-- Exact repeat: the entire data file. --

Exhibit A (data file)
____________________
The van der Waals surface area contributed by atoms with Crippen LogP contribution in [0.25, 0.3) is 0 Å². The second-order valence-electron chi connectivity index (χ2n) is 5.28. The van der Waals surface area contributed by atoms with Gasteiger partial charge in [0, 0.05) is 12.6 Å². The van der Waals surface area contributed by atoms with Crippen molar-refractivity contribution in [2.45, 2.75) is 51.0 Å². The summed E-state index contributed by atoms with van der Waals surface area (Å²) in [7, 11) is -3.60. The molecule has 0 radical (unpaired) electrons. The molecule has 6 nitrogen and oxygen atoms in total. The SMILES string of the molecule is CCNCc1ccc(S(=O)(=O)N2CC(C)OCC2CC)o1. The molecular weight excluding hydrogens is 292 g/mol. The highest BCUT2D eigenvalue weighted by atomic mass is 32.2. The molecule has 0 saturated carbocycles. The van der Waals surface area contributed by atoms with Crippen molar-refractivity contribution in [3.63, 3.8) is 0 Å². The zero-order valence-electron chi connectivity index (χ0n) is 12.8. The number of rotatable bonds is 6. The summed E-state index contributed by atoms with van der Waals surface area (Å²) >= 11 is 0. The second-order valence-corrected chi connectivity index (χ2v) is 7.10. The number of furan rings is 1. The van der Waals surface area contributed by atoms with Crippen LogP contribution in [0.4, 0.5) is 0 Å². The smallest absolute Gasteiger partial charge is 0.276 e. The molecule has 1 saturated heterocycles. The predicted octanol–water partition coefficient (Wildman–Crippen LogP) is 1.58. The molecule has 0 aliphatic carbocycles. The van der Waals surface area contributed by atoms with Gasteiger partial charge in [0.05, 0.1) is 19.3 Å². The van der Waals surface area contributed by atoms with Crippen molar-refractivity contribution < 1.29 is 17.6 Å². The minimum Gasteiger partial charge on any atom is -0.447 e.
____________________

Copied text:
The van der Waals surface area contributed by atoms with Crippen LogP contribution in [0.25, 0.3) is 0 Å². The second-order valence-electron chi connectivity index (χ2n) is 5.28. The van der Waals surface area contributed by atoms with Gasteiger partial charge in [0, 0.05) is 12.6 Å². The van der Waals surface area contributed by atoms with Crippen molar-refractivity contribution in [2.45, 2.75) is 51.0 Å². The summed E-state index contributed by atoms with van der Waals surface area (Å²) in [7, 11) is -3.60. The molecule has 0 radical (unpaired) electrons. The molecule has 6 nitrogen and oxygen atoms in total. The SMILES string of the molecule is CCNCc1ccc(S(=O)(=O)N2CC(C)OCC2CC)o1. The molecular weight excluding hydrogens is 292 g/mol. The highest BCUT2D eigenvalue weighted by atomic mass is 32.2. The molecule has 0 saturated carbocycles. The van der Waals surface area contributed by atoms with Crippen molar-refractivity contribution in [3.63, 3.8) is 0 Å². The zero-order valence-electron chi connectivity index (χ0n) is 12.8. The number of rotatable bonds is 6. The summed E-state index contributed by atoms with van der Waals surface area (Å²) >= 11 is 0. The second-order valence-corrected chi connectivity index (χ2v) is 7.10. The number of furan rings is 1. The van der Waals surface area contributed by atoms with Crippen LogP contribution in [0.4, 0.5) is 0 Å². The smallest absolute Gasteiger partial charge is 0.276 e. The molecule has 1 saturated heterocycles. The predicted octanol–water partition coefficient (Wildman–Crippen LogP) is 1.58. The molecule has 0 aliphatic carbocycles. The van der Waals surface area contributed by atoms with Gasteiger partial charge in [0.05, 0.1) is 19.3 Å². The van der Waals surface area contributed by atoms with Crippen molar-refractivity contribution < 1.29 is 17.6 Å². The minimum Gasteiger partial charge on any atom is -0.447 e.